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NIC Resolution Process Overview

 

Because NIC can process all types of network data, you must use different resolution processes for different types of data mappings to maximize the performance of the NIC configuration. Resolving data requests consumes significant resources.

Table 1 shows the resolutions that the components in the NIC configuration scenarios perform. For customized types of resolutions, contact Juniper Networks Professional Services.

Table 1: Available NIC Resolutions

Key

Value

Subscriber’s IP address (device running Junos OS)

SAE reference

Subscriber’s IP address

Subscriber’s login name

Subscriber’s IP address

SAE reference

Subscriber’s login name

SAE reference

Subscriber’s username

SAE reference

Access DN

SAE reference

NIC Realms

Each resolution process and the resolvers that perform that process are defined by a realm—a group of resolvers that perform a series of resolution tasks to provide a mapping from a specified key to a specified data type. For example, the sample data provided for the NIC includes a realm called dn in which the resolution process takes an access subscriber’s distinguished name (DN) as the key and returns a reference to the SAE managing this subscriber as the value.

A set of hosts in a NIC can support multiple realms. Similarly, the agents in a NIC can support more than one realm. However, you can assign a resolver only to one realm.

A NIC host can support NIC resolvers for multiple realms. Consequently, you can simplify the NIC configuration and minimize the use of network resources by limiting the number of NIC hosts in your NIC configuration. NIC hosts can also handle multiple NIC resolvers in the same realm. In this case, when a NIC host receives a request, it chooses a NIC resolver as follows:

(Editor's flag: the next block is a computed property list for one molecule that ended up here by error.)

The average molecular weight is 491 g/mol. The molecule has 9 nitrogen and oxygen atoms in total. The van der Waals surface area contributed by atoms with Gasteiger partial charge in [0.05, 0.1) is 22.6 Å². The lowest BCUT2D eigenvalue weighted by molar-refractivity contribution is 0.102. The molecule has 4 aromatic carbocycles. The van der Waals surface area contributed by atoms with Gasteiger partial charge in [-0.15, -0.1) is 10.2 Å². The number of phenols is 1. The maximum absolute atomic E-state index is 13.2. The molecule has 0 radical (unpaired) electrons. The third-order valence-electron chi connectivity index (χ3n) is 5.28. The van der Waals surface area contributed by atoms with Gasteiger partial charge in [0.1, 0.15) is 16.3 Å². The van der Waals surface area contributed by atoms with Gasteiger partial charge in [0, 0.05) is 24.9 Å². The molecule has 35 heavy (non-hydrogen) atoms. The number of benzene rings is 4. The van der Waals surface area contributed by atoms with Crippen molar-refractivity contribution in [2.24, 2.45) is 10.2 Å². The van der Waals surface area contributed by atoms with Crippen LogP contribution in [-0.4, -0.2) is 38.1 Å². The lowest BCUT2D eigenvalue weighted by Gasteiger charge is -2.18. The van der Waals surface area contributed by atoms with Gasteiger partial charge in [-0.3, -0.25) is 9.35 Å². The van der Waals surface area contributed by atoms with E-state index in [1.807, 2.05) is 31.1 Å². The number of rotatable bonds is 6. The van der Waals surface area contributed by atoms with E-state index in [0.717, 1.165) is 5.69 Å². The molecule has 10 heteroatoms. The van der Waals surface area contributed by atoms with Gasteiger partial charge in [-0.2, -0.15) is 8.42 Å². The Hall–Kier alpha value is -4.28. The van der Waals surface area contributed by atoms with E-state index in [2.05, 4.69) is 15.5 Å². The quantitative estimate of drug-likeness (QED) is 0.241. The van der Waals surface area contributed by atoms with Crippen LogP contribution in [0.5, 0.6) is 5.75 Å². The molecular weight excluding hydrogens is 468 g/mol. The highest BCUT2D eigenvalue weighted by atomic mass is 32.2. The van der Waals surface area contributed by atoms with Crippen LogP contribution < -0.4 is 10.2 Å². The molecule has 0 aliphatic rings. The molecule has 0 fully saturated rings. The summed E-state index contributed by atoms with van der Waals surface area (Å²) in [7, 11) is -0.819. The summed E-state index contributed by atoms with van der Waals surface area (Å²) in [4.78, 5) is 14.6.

1. It identifies the NIC resolvers that are available to process the request.

  2. If multiple NIC resolvers are available, it obtains a cost value associated with the resolution process from each resolver and selects the resolver that has the lowest cost value.

Key to Value Resolution

A resolution process typically defines several transitions or roles, with each transition resolving a NIC key to a value. For example, the resolution process to identify the SAE that manages a particular subscriber based on that subscriber’s IP address involves the following roles:

  1. Given the IP address, determine the IP address pool.

  2. From the IP address pool, determine the VR.

  3. From the VR, determine the SAE that manages that VR.

A role specifies the types of data with which it works. NIC supports a number of data types, including one that lets you add an identifier to other data types to let you specify different values for one data type.

For information about NIC data types, see NIC Data Types and Constraints as NIC Data Types.

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